My maternal great(or, possibly, great-great) Aten grandparents immigrated to the United States around 1880 from Holland, near the town of Assen, which is not far from the Rhine river. They were Jews, but as far as I can tell, they were probably Sephardic Jews. As far as my grandparents knew, Aten is a Jewish name, tho my grandparents converted to Methodism upon arrival in the States in an attempt to assimilate.
I would say that Aten is a Sephardic Jewish clan which most likely fled the the Spanish Inquisition to Holland, which at the time was a fairly open country, if you had any skills and weren't an Ashkenazi Jew. My Aten ancestors in Holland were carriage and harness makers.
From what I have gathered so far, "Aten" is most likely a West Semitic name, possibly related to the Egyptian word Aton (Aten, Atumn, Atom) which is one of the names of the Sun. Most Sephardic names are West Semitic rather than East Semitic which reflects a historical relationship closer to Egypt than to Sumeria. If you recall, Solomon's Kingdom was a (attempted) unification of two kingdoms, one of western semitic Egyptian Hebrews and Levites and the other of eastern semitic Mesopotamian Jews (the Children of Abraham).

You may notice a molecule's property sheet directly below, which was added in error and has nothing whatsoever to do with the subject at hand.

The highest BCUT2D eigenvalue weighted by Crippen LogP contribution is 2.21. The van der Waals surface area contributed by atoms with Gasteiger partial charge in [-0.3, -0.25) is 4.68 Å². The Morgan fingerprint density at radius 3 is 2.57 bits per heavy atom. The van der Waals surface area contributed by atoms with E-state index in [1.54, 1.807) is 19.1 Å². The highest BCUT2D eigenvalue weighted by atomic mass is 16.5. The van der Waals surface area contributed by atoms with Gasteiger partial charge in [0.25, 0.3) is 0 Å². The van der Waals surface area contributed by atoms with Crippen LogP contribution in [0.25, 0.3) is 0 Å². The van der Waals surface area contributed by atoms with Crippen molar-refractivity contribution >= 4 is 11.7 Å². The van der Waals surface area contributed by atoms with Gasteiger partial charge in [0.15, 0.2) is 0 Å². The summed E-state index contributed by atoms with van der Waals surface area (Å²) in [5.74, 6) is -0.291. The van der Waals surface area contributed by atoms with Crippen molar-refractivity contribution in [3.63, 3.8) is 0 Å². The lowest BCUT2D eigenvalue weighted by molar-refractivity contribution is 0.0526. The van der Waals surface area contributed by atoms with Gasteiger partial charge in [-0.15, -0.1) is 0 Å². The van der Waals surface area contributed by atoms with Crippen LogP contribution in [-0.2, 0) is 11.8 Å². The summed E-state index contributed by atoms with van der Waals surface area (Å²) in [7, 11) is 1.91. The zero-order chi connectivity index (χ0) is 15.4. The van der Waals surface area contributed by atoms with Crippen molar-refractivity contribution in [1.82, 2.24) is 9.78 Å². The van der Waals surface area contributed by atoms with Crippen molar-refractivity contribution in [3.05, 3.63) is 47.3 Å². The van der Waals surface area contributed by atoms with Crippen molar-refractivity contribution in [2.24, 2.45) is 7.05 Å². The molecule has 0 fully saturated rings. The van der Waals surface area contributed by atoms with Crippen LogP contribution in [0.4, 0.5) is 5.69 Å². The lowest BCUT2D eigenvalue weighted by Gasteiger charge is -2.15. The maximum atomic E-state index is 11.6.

It is entirely possible that other Dutch families also used a family name that was coincidentally spelled "Aten." My family, however, were definitely Jewish, most likely Sephardic Jews from Spain.
Why the obscurity? Possibly because Sephardic Jews began emmigrating to Western Europe very early on, even in pre-Roman times. The first Sephardic immigrants may have arrived in Spain and Portugal on the heels of the Phoenicians and Etruscans. There was a sizable Jewish or Hebrew population living in Rome before the Caesars. Because they left Palestine before the forced Dispersions under the later Romans and Arabs, Sephardic Jews tended to assimilate more into Western European society and to be less closely identified with Rabbinic (Ashkenazi) Judaism. Sephardic Jews even served as senior Catholic Church leaders in Spain, Portugal, France, and Italy.
As an interesting footnote, Sephardic Jews from Portugal and Spain were among the first settlers in the New World, especially in Brazil. Many of them switched allegiance to Holland in the seventeenth century and some resettled in New Amsterdam (New York) in the seventeenth and eighteenth centuries, again, ahead of the Spanish Inquisition.